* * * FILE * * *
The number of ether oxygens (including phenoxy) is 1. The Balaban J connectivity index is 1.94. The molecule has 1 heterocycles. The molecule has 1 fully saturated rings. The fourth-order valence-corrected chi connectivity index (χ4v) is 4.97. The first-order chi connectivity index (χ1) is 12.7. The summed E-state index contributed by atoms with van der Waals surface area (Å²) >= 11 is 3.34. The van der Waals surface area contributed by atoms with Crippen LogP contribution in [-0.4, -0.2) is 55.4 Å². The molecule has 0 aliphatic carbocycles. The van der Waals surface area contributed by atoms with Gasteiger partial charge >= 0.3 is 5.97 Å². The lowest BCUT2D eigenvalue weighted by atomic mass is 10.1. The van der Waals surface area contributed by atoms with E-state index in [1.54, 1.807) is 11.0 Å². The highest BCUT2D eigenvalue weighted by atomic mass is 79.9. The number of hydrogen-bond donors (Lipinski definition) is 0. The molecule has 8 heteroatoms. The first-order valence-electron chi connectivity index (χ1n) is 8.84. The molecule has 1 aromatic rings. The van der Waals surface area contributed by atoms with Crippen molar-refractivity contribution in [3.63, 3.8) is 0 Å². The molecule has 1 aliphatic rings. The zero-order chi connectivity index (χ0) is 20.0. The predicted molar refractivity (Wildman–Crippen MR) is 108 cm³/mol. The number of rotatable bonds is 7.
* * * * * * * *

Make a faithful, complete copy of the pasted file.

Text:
The number of ether oxygens (including phenoxy) is 1. The Balaban J connectivity index is 1.94. The molecule has 1 heterocycles. The molecule has 1 fully saturated rings. The fourth-order valence-corrected chi connectivity index (χ4v) is 4.97. The first-order chi connectivity index (χ1) is 12.7. The summed E-state index contributed by atoms with van der Waals surface area (Å²) >= 11 is 3.34. The van der Waals surface area contributed by atoms with Crippen LogP contribution in [-0.4, -0.2) is 55.4 Å². The molecule has 0 aliphatic carbocycles. The van der Waals surface area contributed by atoms with Gasteiger partial charge >= 0.3 is 5.97 Å². The lowest BCUT2D eigenvalue weighted by atomic mass is 10.1. The van der Waals surface area contributed by atoms with E-state index in [1.54, 1.807) is 11.0 Å². The highest BCUT2D eigenvalue weighted by atomic mass is 79.9. The number of hydrogen-bond donors (Lipinski definition) is 0. The molecule has 8 heteroatoms. The first-order valence-electron chi connectivity index (χ1n) is 8.84. The molecule has 1 aromatic rings. The van der Waals surface area contributed by atoms with Crippen molar-refractivity contribution in [3.63, 3.8) is 0 Å². The molecule has 1 aliphatic rings. The zero-order chi connectivity index (χ0) is 20.0. The predicted molar refractivity (Wildman–Crippen MR) is 108 cm³/mol. The number of rotatable bonds is 7.